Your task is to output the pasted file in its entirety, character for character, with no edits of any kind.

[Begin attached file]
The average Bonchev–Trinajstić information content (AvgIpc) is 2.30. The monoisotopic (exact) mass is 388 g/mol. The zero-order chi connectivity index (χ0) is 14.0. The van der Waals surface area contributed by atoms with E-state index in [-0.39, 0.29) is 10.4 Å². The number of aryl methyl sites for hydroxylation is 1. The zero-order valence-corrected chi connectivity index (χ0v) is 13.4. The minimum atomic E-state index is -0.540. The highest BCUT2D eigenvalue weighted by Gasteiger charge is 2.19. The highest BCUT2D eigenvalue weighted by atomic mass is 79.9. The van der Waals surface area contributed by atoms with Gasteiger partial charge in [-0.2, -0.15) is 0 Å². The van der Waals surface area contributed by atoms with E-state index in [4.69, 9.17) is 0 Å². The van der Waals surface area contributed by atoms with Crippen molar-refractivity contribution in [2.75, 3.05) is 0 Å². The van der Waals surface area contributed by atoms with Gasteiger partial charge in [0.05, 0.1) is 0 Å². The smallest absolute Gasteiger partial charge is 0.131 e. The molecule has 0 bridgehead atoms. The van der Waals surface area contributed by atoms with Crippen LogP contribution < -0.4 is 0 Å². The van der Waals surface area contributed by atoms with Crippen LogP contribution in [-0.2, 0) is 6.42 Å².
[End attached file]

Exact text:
The average Bonchev–Trinajstić information content (AvgIpc) is 2.30. The monoisotopic (exact) mass is 388 g/mol. The zero-order chi connectivity index (χ0) is 14.0. The van der Waals surface area contributed by atoms with E-state index in [-0.39, 0.29) is 10.4 Å². The number of aryl methyl sites for hydroxylation is 1. The zero-order valence-corrected chi connectivity index (χ0v) is 13.4. The minimum atomic E-state index is -0.540. The highest BCUT2D eigenvalue weighted by Gasteiger charge is 2.19. The highest BCUT2D eigenvalue weighted by atomic mass is 79.9. The van der Waals surface area contributed by atoms with Gasteiger partial charge in [-0.2, -0.15) is 0 Å². The van der Waals surface area contributed by atoms with E-state index in [4.69, 9.17) is 0 Å². The van der Waals surface area contributed by atoms with Crippen molar-refractivity contribution in [2.75, 3.05) is 0 Å². The van der Waals surface area contributed by atoms with Gasteiger partial charge in [0.05, 0.1) is 0 Å². The smallest absolute Gasteiger partial charge is 0.131 e. The molecule has 0 bridgehead atoms. The van der Waals surface area contributed by atoms with Crippen LogP contribution < -0.4 is 0 Å². The van der Waals surface area contributed by atoms with Crippen LogP contribution in [-0.2, 0) is 6.42 Å².